Researchers have already established the link between a healthy sleep cycle and well-being, but there's still a lack of clarity when it comes to what factors contribute to a good night's sleep. One thing for certain is that the environment, in one way or another affects our sleep.
This fact would explain as to why ‘peace' is a prerequisite to healthy sleep. But this isn't all; there are plenty of other ways that environment can impact our sleep cycles and make our bodies more suited to sleep at certain times of the day.
Certain conditions in our surrounding environment can affect the way we sleep and if we sleep well or not. The temperature, noise, and light in a room can influence how comfortable we are while sleeping. Most importantly, however, is whether your bed and covers meet your preferences regarding warmth and comfort.
Noise in a person’s sleeping environment can impact how to wake up and go back to sleep continuously. Studies show that people exposed to noise, such as traffic and indoor noise, have less-intensity periods of rest which led to them waking up more often, increased stress levels due to surges in hormone secretion.
Further research proved that aside from short-term effects such as poor cognitive performance and sleep inertia, poor sleep quality can lead to increased risks of cardiovascular disease and need to take medication.
Surprisingly, short bursts of sounds disturb sleep far more than noise which is continuous. Electronic disturbances are also a factor which poses a hindrance to getting good quality of sleep. That’s why doctors and psychologists strongly recommend putting all electronic devices away before going to bed.
It may not have occurred to many people, but light can interfere with proper sleep as well, and it doesn't mean that people can't sleep with the lights on. Exposure to more light during the evenings is the result of an invention known as the light bulb. It's highly possible that humans' inner cycles have changed ever since then, leading us to prefer bed-times that are later.
Similar to our hectic lives, our inner physiology also follows a schedule of its own and scientists call a circadian rhythm. These influence what occurs inside the body and responds to the light and darkness in the surrounding environment.
On the other hand, biological clocks are somewhat different because they are a timing device. Biological clocks consist of different types of proteins and make certain changes within the body at a cellular level.
Lastly, there is a master clock which integrates the information from all the clocks and coordinates them. By doing so, it successfully syncs all the clocks present in a body, which may explain how your body may be tuned to suit a particular routine without you having to try.
Any disruptions caused to circadian rhythms or biological clocks are the result of a change in the light exposure, which means that inconsistent light can cause circadian rhythms to fail and in more extreme cases, it can change the entire cycle.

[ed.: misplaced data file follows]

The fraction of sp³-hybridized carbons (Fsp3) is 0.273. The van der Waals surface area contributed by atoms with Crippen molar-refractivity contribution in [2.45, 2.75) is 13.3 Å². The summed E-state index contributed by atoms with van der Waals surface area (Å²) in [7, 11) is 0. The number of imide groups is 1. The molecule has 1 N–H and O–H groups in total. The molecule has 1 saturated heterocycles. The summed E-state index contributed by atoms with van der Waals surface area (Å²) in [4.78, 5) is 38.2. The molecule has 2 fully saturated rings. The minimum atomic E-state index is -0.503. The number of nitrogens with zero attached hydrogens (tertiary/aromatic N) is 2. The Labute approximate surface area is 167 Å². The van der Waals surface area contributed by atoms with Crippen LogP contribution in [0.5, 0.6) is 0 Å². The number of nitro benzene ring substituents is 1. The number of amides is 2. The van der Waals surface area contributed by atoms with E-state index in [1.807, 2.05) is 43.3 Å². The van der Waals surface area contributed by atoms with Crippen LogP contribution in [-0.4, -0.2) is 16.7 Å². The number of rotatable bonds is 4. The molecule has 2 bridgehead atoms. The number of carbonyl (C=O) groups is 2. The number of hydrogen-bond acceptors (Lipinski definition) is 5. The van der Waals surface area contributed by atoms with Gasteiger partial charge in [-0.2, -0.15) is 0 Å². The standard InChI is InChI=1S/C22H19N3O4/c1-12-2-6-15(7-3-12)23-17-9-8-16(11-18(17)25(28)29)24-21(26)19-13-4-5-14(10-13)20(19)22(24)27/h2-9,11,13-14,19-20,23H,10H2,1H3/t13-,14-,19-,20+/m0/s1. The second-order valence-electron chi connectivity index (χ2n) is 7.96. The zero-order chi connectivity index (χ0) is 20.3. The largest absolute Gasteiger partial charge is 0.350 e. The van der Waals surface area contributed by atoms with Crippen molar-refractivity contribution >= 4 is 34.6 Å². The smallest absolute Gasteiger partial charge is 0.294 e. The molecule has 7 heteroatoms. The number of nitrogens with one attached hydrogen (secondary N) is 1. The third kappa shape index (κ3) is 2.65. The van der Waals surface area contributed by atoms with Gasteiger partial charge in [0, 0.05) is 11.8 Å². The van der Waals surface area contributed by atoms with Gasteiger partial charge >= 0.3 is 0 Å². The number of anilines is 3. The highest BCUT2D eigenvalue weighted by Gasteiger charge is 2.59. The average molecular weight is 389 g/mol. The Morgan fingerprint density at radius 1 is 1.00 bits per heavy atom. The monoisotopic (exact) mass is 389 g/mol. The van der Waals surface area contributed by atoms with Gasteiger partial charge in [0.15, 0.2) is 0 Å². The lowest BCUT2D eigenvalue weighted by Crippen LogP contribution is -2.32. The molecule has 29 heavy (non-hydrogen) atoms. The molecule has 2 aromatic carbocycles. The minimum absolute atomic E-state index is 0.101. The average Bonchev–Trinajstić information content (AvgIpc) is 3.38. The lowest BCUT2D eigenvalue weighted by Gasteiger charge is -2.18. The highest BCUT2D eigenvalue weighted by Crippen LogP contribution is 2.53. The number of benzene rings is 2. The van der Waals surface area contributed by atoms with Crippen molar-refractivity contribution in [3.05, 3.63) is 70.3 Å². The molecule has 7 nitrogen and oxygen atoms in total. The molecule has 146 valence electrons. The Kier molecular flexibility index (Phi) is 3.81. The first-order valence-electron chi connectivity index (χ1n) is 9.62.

Both circadian rhythms and biological clocks have the potential to affect one’s body if people aren’t careful. Imbalanced circadian rhythms lead to changes in the body’s function such as hormone secretion.
Biological clocks, on the other hand, create circadian rhythms and these are likely to be irregular. An irregular rhythm is the worst since it stems from many chronic health issues that deteriorate one’s inner systems.
Circadian rhythms impact the sleep cycle and patterns because the master clock produces a hormone known as melatonin which creates the effect of drowsiness and a feeling of being sleepy. The occurrence of this effect is when the brain interprets the meaning behind less and more light detected by the optic nerves.
In low light conditions, the optic nerves send signals to the brain which increases the secretion of melatonin. Currently, researchers are studying how working late shifts, and exposure to light from electronics are impacting our circadian rhythms and cycles of sleeping-waking up.
Many adults are still unaware as to proper sleep cycles and often inquire as doctors by asking them ‘how many hours of sleep do I need’ but the answer of eight hours is only a minimum. Sleeping times can differ based on the physical activity of individuals.
Since the body's cycles and clocks are all influenced by the amount of light exposure, it's no secret that this changes how people wake up as well. Ever since humans have begun existing, they have been predisposed to hunt during the day, sleep in the dark of night and most importantly, wake up at dawn when the first rays of sunshine pierce the horizon.
This practice may draw some criticism because waking up at dawn is perceived as being too early and people even wonder are seven hours of sleep enough? But the reason is quite simple, indoor or artificial lighting wasn't invented until much later on and the sun, being the only source of brightness, was pretty hard not to miss.
Humans are predisposed to wake up to natural light, and now scientists are thinking of ways to integrate this finding into ways that can be used to alter circadian rhythms. So far, they have a few findings that include exposing oneself to more light during the day to wake up earlier.
Natural light is the right answer here because it is much stronger than artificial light when compared regarding lux (the unit used to measure light emitting power). The strongest of artificial light sources have a power of almost a 100 lux while sunlight, even on a partially cloudy day, gives out a whopping 10,000 lux.
So next time you ask yourself how many hours of sleep do adults need, try checking in with your circadian rhythm?